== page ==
<< Back

CDC: Vaccination During Pregnancy Can Protect Infants Against COVID-19

February 16, 2022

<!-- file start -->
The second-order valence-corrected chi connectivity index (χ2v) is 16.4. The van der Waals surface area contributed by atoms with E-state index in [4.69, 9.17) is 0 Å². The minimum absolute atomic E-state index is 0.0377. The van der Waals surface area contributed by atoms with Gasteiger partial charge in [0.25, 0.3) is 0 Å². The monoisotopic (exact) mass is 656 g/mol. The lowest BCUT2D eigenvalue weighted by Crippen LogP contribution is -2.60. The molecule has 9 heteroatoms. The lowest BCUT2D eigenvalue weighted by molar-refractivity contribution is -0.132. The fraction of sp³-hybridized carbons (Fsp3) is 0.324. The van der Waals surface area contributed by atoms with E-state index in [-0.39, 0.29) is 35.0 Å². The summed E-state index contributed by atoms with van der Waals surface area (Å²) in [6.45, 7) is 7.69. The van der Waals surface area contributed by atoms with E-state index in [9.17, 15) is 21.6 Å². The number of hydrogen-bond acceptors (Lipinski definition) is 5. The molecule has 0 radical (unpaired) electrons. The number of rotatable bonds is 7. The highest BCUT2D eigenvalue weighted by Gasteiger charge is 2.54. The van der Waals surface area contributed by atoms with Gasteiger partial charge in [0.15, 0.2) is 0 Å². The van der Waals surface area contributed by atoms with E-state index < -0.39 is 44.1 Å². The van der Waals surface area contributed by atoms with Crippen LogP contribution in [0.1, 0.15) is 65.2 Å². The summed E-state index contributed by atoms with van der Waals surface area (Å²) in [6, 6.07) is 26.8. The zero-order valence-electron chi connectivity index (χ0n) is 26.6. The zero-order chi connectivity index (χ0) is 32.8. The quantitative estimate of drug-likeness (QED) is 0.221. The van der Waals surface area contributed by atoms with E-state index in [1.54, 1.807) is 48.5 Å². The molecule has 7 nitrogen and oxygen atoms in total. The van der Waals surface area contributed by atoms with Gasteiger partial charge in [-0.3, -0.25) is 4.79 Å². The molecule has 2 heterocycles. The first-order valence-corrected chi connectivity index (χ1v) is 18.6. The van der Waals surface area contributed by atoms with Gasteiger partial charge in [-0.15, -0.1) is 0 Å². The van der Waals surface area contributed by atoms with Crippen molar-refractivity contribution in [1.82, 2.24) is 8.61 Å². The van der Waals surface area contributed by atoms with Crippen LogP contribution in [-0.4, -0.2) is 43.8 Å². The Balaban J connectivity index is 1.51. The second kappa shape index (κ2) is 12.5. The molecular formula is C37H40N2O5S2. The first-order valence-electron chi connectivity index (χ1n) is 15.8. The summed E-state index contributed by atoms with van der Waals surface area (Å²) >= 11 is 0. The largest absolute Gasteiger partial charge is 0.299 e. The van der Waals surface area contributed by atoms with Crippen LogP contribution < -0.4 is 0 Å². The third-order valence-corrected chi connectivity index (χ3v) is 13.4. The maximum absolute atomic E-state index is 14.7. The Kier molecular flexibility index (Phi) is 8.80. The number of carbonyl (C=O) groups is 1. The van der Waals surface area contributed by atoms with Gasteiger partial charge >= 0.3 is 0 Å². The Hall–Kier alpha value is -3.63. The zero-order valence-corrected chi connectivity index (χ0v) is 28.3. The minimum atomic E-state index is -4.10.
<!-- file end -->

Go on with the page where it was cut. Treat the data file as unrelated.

A COVID-19 vaccination during pregnancy likely transfers antibodies from the mother to her developing fetus that protects babies after they're born, according to a Centers for Disease Control and Prevention study released this week. Infants born to mothers who were fully vaccinated with an mRNA vaccine while pregnant were 61 percent less likely to be hospitalized with COVID-19 in the first six months of their life, according to the study. Vaccination later in pregnancy, from 21 weeks to 14 days before delivery, offered even high levels of protection, up to 80 percent, against hospitalization. "When people receive an mRNA COVID-19 vaccine during pregnancy," said Dr. Dana Meaney-Delman, the CDC's Chief of Infant Outcomes Monitoring Research and Prevention Branch, at a media briefing, "their bodies build antibodies to protect against COVID-19 and these antibodies have been found in umbilical cord blood, indicating that the antibodies have transferred from the pregnant person to the developing infant. "And while we know that these antibodies cross the placenta, until this study, we have not yet had data to demonstrate whether these antibodies might provide protection for the baby against COVID-19." The study reviewed 379 infants at 20 children's hospitals in 17 states from July 2021 through January. The researchers then divided the infants into two groups: 176 who had COVID-19 and 203 who did not. Of COVID-positive infants, 16 percent of their mothers were fully vaccinated. Of the COVID-negative infants, 32 percent of the mothers were fully vaccinated. The study did not examine the mothers' COVID status, positive or negative, before or during their pregnancy. It also did not consider the vaccine's effectiveness against certain variants. The CDC last summer restated its recommendation that people get vaccinated in the first 20 weeks of pregnancy after new safety data found the COVD-19 vaccine did not increase risk of miscarriage. "Pregnant persons are a vulnerable population,” said Dr. Elizabeth Deckers, Director of Quality and Safety in Maternal Health for Hartford HealthCare, at the time. “Despite these known risks, only about 22 percent of pregnant individuals have received one or more doses of the COVID-19 vaccine. This is one of the reasons that the American College of Obstetricians and Gynecologists recently recently made a strong recommendation supporting COVID-19 vaccination during pregnancy.” Even now, however, only a little more than 42 percent of pregnant persons ages 18 to 49 were fully vaccinated as of Jan. 15, according to the CDC. Misinformation that associated the vaccine with infertility and pregnancy complications has slowed efforts to increase vaccination rates among pregnant persons. “Pregnant persons need to balance the scientific evidence strongly supporting the safety of COVID-19 vaccination with the risks to themselves and their infants if they develop severe symptoms of COVID-19," said Dr. Deckers after the new study was released.